The family of Katie Wilkins, a 25-year-old aspiring graphic designer found dead in her parents' Malibu garage on Saturday, April 28, may never know exactly why or how she died.
Based on syringe marks in Wilkins' arm and her drug history, L.A. County Sheriff's investigators are quite positive she overdosed on heroin (although the coroner's final autopsy results are still pending). But there was clearly someone else at her side on that Friday night:
Twenty-seven-year-old Malibu royalty Chris Benton, whose father is Pepperdine President Andrew Benton, has been placed at the scene by a thumbprint that investigators found on the garage door. He can also be seen in surveillance video from a nearby McDonald's, climbing into Wilkins' silver BMW around 8:30 p.m. on Friday. And the victim's brother, Steve Wilkins, wrote on an online sleuth forum that he has “text messages showing a planned meeting” between the two old friends at that very hour.
When Steve discovered his sister's lifeless body on Saturday evening, all drug paraphernalia had been removed from the scene — along with Wilkins' silver BMW.
The car turned up at a Canoga Park tow yard a little over a week later, and was brushed for fingerprints. Today, Detective Tim O'Quinn tells LA Weekly that the crime lab finally has those results:
“There were no prints,” he says. “They didn't come up with anything.”
So whoever drove the car last either made sure not to touch the freshly wiped steering wheel, or made sure to wipe it down before jumping ship.
As much as this appears to be another move on Benton's part to cover up what really happened at the Wilkins' mansion that night, Detective O'Quinn says neither the squeaky-clean BMW nor the thumbprint on the garage is enough to warrant Benton's arrest.
The young Pepperdine progeny is certainly wanted for questioning in the case. But before investigators could convince him to talk, they say the Benton family lawyer contacted the sheriff's station and said no such interrogation would take place.
“If you've got a guy who's unwilling to talk to you, what do you do?” asks O'Quinn. “We can't beat a statement out of anybody.”
The detective later adds that if Benton “were an average Joe on the street, perhaps we would be able to talk to him. [But] he had a fairly expensive lawyer hired from day one.”
Even as more suspicious details about Wilkins' final moments come out — cops now say her clothes were partially removed, and a syringe was stuck into the same arm she writes with — no witness nor video nor DNA test can say exactly when Benton left, or what he may have done before leaving.
Wilkins was found with her pants pulled down to mid-thigh and her shirt pulled up above her bellybutton, according to O'Quinn. He says it looked to both him and the coroner that the young woman had been “dragged or pulled” into the garage.
But even if DNA test results end up showing that Benton touched Wilkins' clothing, “how do you prove the timing?” asks Detective O'Quinn.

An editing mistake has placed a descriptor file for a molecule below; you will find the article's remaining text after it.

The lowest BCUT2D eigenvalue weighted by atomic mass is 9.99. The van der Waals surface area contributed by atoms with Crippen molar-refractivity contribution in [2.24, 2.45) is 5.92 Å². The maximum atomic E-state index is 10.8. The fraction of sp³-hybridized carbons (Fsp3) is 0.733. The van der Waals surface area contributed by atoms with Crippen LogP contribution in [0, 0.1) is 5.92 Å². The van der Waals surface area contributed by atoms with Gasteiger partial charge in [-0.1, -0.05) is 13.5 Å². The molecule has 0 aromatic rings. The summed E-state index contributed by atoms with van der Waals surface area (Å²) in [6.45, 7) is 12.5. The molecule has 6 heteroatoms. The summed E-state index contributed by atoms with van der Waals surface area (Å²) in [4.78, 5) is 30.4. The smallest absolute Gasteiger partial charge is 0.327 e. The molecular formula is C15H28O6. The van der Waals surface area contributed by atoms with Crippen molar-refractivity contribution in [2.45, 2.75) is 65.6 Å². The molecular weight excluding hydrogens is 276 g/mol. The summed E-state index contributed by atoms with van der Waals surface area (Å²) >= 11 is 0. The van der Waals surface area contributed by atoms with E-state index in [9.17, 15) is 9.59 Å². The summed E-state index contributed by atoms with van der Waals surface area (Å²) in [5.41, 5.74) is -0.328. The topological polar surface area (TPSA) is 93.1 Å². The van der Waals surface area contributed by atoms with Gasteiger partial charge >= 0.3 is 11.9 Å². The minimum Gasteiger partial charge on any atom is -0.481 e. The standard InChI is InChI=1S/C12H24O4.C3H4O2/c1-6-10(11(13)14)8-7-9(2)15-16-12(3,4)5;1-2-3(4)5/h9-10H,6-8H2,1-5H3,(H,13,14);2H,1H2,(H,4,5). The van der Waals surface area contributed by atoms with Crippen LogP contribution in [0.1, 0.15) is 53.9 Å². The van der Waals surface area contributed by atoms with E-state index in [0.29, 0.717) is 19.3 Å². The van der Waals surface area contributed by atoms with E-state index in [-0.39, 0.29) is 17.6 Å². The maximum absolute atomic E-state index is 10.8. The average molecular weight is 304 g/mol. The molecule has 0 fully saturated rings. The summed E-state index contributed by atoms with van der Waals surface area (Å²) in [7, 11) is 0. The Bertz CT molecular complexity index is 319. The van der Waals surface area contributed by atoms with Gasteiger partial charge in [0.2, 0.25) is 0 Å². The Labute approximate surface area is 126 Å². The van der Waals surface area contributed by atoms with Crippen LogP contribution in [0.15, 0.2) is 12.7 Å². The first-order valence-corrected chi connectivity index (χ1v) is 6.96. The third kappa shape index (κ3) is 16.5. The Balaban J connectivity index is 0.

Benton could be in semi-serious trouble if he confessed:
If he administered the drug to his friend, with or without force (there were no immediate signs of trauma to Wilkins' body, and she didn't test positive for a date-rape drug, says O'Quinn), he could be charged with involuntary manslaughter. And even if Benton was merely present when Wilkins shot herself up, then left the house with the knowledge that she could die — without calling 911 or getting help — he could face the same charge.
However, detectives can't determine any of the above without talking to Benton — and at this time, he has no intention of coming forward. So although the case isn't officially closed, it's at a complete standstill.
The City of Malibu is historically obsessed with maintaining an annual murder count of zero, so officials are probably going to be happier with the “accidental overdose” verdict. As is Pepperdine President Andrew Benton, who released this statement to the media early on:
“In this case I am just Andy, father of someone who knew Katie and her family. Pepperdine has absolutely nothing to do with this. To suggest otherwise is merely sensationalism. My wife and I hold the Wilkins family in very high regard and are deeply pained by their loss. Illegal substances are a scourge on society and they have hurt many wonderful families in Malibu. If anything, I hope this devastating situation will underscore the damage that drugs have had on some of our best and brightest. I don't really know anything. Period. I would like to be helpful, but I don't really know anything beyond what I am reading in the press.”
Meanwhile, on the “Truth for Katie” Facebook page, a member of the victim's family asks:
“How can someone who knew Katie leave her body like that? Why wasn't 911 called? She deserved more respect. What happened to morals? What happened to accountability? What kind of person could act in such a despicable manner? I am angry and sad…my parents are broken…our lives have been changed forever. And the person who was with her the night she died walks free without a care in the world.”